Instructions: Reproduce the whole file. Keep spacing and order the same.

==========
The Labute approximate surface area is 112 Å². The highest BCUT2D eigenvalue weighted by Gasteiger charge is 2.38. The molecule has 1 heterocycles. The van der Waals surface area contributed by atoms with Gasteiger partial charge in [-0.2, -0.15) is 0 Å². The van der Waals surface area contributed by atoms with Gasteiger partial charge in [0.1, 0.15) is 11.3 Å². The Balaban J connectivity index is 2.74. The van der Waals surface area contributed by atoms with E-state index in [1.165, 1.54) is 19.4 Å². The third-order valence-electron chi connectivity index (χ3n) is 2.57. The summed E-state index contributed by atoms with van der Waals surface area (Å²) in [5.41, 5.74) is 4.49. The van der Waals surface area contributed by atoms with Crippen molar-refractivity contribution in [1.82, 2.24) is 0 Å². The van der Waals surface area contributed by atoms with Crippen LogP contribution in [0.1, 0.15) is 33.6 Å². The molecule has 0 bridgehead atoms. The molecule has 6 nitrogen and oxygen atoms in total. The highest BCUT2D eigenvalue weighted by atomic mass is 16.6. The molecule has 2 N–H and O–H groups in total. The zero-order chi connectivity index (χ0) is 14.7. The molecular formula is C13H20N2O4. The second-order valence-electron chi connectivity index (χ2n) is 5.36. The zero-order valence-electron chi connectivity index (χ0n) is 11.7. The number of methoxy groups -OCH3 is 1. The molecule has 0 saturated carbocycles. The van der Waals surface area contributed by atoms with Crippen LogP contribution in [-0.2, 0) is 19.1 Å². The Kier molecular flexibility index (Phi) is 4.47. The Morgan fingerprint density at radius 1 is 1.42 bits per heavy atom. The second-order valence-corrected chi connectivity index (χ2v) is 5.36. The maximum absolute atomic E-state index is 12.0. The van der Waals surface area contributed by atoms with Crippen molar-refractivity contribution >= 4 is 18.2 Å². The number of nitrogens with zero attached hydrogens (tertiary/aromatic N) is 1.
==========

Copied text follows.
The Labute approximate surface area is 112 Å². The highest BCUT2D eigenvalue weighted by Gasteiger charge is 2.38. The molecule has 1 heterocycles. The van der Waals surface area contributed by atoms with Gasteiger partial charge in [-0.2, -0.15) is 0 Å². The van der Waals surface area contributed by atoms with Gasteiger partial charge in [0.1, 0.15) is 11.3 Å². The Balaban J connectivity index is 2.74. The van der Waals surface area contributed by atoms with E-state index in [1.165, 1.54) is 19.4 Å². The third-order valence-electron chi connectivity index (χ3n) is 2.57. The summed E-state index contributed by atoms with van der Waals surface area (Å²) in [5.41, 5.74) is 4.49. The van der Waals surface area contributed by atoms with Crippen molar-refractivity contribution in [1.82, 2.24) is 0 Å². The van der Waals surface area contributed by atoms with Crippen LogP contribution in [0.1, 0.15) is 33.6 Å². The molecule has 0 bridgehead atoms. The molecule has 6 nitrogen and oxygen atoms in total. The highest BCUT2D eigenvalue weighted by atomic mass is 16.6. The molecule has 2 N–H and O–H groups in total. The zero-order chi connectivity index (χ0) is 14.7. The molecular formula is C13H20N2O4. The second-order valence-electron chi connectivity index (χ2n) is 5.36. The zero-order valence-electron chi connectivity index (χ0n) is 11.7. The number of methoxy groups -OCH3 is 1. The molecule has 0 saturated carbocycles. The van der Waals surface area contributed by atoms with Crippen LogP contribution in [-0.2, 0) is 19.1 Å². The Kier molecular flexibility index (Phi) is 4.47. The Morgan fingerprint density at radius 1 is 1.42 bits per heavy atom. The second-order valence-corrected chi connectivity index (χ2v) is 5.36. The maximum absolute atomic E-state index is 12.0. The van der Waals surface area contributed by atoms with Crippen molar-refractivity contribution >= 4 is 18.2 Å². The number of nitrogens with zero attached hydrogens (tertiary/aromatic N) is 1.